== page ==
When the US itself was targetted on September 11, 2001, its response was, naturally, quicker. The assault on the Taliban regime commenced 27 days after the World Trade Centres were destroyed. The reaction to the current Libyan crisis unfolded at much the same pace. The first major protests in Tripoli took place in mid-February, and Operation Freedom Falcon began on 19 March. In that time, both the Arab League and the United Nations, organisations not celebrated for decisiveness or alacrity, passed resolutions authorising military intervention. I cannot think of any purely internal disturbance or civil strife that has elicited a concerted international armed response in a comparable span of time. Yet, President Obama was censured for 'dithering' and 'dilly-dallying' by critics on the Left, Right and Centre (Sarah Palin, John McCain, Joseph Lieberman, Eliot Spitzer and Christopher Hitchens among them). By the end of March, pundits were mourning the failure of air strikes to dislodge Colonel Gaddafi, and either urging stronger action or questioning the entire operation. In real time, they came across like petulant children in the backseat of a car asking, five minutes after leaving home, "Are we there yet?" But the complaints of experts were legitimate in media time, where years had elapsed since the first Cruise missiles hit Libya.

India's contribution at the 17th March Security Council meeting on Libya was characteristic: our representative, Manjeev Singh Puri, suggested any action was premature before the Secretary-General's envoy submitted his report and provided a clear picture of the situation in Libya. Images of Muammar Gaddafi threatening massacres and footage of actual bombardment of civilians obviously did not constitute proper information from the Indian viewpoint. That could only emerge from a report prepared by a bureaucrat, and then, if possible, vetted by a panel of bureaucrats.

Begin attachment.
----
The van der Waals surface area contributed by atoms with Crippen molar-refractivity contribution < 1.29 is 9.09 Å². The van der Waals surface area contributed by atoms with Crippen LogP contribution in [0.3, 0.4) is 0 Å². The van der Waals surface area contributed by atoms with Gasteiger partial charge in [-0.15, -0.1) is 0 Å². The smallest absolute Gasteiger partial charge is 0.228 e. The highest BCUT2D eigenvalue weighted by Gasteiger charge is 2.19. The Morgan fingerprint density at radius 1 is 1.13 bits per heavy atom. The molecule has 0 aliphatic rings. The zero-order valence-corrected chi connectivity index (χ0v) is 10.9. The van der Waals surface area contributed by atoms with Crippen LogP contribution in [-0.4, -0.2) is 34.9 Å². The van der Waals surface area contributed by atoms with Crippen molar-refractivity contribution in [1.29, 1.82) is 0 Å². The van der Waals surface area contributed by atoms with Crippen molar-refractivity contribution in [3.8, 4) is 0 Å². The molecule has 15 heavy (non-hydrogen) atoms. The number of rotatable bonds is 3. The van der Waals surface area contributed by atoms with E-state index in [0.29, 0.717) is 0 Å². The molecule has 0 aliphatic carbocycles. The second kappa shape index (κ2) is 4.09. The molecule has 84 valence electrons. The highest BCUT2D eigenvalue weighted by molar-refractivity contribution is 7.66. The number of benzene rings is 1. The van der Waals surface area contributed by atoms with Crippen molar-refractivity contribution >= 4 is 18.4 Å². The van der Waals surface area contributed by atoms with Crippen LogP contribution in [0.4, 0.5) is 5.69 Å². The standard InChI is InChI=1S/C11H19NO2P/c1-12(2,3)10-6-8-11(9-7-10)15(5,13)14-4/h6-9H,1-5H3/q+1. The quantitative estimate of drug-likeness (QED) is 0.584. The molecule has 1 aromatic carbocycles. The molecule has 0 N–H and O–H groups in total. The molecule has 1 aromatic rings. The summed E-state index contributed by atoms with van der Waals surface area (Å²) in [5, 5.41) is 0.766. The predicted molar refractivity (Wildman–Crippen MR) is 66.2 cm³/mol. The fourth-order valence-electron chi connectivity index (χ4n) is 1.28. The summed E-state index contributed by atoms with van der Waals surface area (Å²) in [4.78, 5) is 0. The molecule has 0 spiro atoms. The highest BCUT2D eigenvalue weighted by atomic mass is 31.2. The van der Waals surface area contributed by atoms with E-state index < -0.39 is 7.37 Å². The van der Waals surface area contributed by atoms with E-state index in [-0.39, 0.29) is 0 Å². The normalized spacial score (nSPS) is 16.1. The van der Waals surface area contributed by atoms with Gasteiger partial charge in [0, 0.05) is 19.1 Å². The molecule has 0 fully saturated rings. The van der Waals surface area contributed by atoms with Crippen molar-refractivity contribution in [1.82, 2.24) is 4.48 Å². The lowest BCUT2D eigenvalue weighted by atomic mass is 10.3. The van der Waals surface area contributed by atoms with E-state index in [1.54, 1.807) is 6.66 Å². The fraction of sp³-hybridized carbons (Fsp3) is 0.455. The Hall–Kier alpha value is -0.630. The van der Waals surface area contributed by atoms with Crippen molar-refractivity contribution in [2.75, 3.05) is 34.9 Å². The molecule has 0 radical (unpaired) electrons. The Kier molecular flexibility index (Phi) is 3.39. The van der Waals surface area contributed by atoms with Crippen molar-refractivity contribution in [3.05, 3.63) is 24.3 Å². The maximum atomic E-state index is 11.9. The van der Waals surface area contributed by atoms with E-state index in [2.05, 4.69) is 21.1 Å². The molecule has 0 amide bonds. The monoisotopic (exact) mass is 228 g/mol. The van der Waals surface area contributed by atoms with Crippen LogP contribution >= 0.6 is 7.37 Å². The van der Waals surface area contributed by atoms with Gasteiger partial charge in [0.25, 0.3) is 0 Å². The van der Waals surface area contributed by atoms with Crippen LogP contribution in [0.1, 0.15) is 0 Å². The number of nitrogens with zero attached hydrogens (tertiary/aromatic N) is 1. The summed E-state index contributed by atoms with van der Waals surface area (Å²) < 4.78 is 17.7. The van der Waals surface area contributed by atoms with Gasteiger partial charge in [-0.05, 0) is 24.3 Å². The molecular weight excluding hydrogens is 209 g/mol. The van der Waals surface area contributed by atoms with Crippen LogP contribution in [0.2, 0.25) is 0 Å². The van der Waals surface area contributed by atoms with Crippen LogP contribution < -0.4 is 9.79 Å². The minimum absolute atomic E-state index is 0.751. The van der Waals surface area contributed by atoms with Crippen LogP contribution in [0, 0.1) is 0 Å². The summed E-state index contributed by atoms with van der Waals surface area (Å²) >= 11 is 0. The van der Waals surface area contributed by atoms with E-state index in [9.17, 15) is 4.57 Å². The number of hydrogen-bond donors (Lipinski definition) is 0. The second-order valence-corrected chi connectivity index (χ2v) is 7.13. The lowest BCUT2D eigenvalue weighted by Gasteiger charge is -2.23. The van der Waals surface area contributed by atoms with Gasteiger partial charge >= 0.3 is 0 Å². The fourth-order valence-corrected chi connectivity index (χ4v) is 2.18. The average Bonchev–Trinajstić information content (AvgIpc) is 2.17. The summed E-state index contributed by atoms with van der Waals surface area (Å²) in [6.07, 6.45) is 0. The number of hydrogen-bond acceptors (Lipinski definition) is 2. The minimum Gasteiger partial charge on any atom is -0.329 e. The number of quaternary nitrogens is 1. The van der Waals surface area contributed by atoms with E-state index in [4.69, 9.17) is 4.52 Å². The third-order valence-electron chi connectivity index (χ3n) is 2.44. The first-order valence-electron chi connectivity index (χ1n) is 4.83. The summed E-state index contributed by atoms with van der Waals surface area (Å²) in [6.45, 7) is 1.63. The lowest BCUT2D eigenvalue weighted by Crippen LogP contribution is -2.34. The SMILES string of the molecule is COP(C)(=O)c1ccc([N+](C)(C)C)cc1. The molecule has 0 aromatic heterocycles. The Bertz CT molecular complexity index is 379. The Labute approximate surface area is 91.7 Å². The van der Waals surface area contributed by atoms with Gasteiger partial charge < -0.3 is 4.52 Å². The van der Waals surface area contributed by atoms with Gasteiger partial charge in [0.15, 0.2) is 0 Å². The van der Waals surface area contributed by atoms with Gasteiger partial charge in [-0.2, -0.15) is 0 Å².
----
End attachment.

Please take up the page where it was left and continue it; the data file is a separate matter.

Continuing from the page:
It might seem the Indian government acted quickly to defuse the Anna Hazare threat, but that was only because the solution involved appointing a committee. In other matters, the clash of real and media times in India is growing particularly acute, because our executive and judicial processes (call it government time) are the most ponderous in the world, while the media and communications space is developing as fast as anywhere on the globe. The gap is well illustrated by an affidavit submitted by IPS officer Sanjiv Bhatt to the Supreme Court. Bhatt states he was at a meeting with Gujarat's Chief Minister Narendra Modi on February 27, 2002, where Modi instructed policemen to allow Hindus to vent their anger. In the nine years since the riots, circumstantial evidence has accumulated that Narendra Modi was complicit in the awful violence, but Bhatt's affidavit is the first smoking gun linking Modi directly to the crime.